From The Episcopal Church Office of Public Affairs, reportedly available since yesterday although we first read about it here at ENS. There is no permalink given to the following, just the general http://episcopalchurch.org/perspectives/.
Day: July 7, 2011
The Church of Nigeria General Synod met in late June. The program included a Renewal of Ordination Vows, and a Renewal of the Baptismal Covenant from The Episcopal Church 1979 Book of Common Prayer. It is especially heart warming for another province to join us in the embrace of the baptismal covenant as historic, orthodox and a pillar of our expression of belief.
Imagine you are a lawful permanent resident of the United States. If you filed your petition in 2002, your wife and young child would have waited until 2007 to be granted their visas. During those five years you must reside predominantly in the U.S due to your permanent legal resident status and your wife and child, due to their pending application, are not permitted to travel to the U.S
As I review what was done 2002 – 2004, I find no fault with the actions of any of our people, lay or ordained. The bishop, priests, and lay people of Nevada kept children safe and they were true to our belief that people can be redeemed. It is ironic that some have taken this incident as a pretext to attack Bishop Katharine for laxity in enforcing rules for the safety of children. No bishop has ever done so much to rid our diocese of clergy misconduct or to establish and enforce rules to preserve healthy boundaries. – Bishop Edwards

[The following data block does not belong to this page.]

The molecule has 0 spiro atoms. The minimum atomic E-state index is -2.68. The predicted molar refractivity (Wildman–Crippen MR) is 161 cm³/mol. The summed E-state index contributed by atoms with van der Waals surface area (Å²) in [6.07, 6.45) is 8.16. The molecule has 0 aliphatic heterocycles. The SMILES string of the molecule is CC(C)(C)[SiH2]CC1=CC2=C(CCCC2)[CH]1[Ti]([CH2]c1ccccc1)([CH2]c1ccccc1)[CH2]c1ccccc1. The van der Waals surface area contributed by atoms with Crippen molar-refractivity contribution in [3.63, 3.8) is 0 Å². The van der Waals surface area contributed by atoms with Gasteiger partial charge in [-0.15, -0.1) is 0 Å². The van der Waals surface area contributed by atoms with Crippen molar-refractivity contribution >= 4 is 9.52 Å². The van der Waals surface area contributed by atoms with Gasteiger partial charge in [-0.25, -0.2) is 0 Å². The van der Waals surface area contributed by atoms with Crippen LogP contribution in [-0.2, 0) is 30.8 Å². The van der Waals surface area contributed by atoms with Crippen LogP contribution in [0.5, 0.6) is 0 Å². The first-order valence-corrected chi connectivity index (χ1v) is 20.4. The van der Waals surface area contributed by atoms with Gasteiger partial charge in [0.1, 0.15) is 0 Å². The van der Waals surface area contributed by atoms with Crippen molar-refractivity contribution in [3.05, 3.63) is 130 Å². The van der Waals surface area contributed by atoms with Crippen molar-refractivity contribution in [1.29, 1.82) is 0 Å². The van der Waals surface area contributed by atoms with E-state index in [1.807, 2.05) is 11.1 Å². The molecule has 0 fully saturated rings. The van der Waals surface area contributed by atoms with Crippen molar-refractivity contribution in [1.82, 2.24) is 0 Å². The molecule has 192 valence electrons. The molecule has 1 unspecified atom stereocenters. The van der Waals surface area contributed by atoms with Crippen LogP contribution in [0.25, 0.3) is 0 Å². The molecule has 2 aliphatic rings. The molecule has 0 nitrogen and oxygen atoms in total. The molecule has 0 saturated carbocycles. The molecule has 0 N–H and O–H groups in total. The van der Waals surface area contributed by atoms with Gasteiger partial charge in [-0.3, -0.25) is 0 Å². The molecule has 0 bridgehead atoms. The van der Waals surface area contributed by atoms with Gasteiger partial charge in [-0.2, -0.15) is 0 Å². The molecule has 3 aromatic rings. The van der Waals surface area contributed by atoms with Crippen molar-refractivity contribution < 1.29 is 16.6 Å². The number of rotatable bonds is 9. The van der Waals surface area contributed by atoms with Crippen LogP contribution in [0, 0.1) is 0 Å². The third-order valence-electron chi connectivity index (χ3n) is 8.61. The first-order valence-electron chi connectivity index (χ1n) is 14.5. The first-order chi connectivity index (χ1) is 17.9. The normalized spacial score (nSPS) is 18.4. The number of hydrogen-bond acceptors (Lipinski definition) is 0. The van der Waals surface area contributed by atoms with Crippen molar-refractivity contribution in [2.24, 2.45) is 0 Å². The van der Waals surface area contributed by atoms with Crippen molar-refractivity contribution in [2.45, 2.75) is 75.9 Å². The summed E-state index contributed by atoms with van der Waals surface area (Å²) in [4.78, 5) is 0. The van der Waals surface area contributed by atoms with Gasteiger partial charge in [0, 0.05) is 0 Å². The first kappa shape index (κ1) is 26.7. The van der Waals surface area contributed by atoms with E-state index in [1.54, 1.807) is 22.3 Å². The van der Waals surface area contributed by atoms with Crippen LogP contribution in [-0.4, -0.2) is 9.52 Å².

Baron-Cohen has already seen the benefits in his studies of people with Asperger’s syndrome at the Autism Research Centre in Cambridge, UK. “It’s not a miracle cure,” he says, but people equipped with Picard’s technology were learning extra social skills. Baron-Cohen says the wearers retained some ability to read emotions accurately after they removed the glasses.
Serenity is not removal from the storm but peace within the storm. Centering prayer must never become “self-centering prayer.” Rather it is an attempt to pay attention to the inescapable presence of God, which grounds our very existence. The mercy of God comes as an unbidden gift, not because God ever leaves us, but because we choose to turn away.
I believe I have earned my right to be skeptical about the design of most of those bureaucratic contraptions called “our ordination process,” whose successive models seem to need constant tinkering, only to replaced altogether as yet another ecclesiastical lemon. In many cases they have proved to be grim deterrents to young people exploring a call to the priesthood.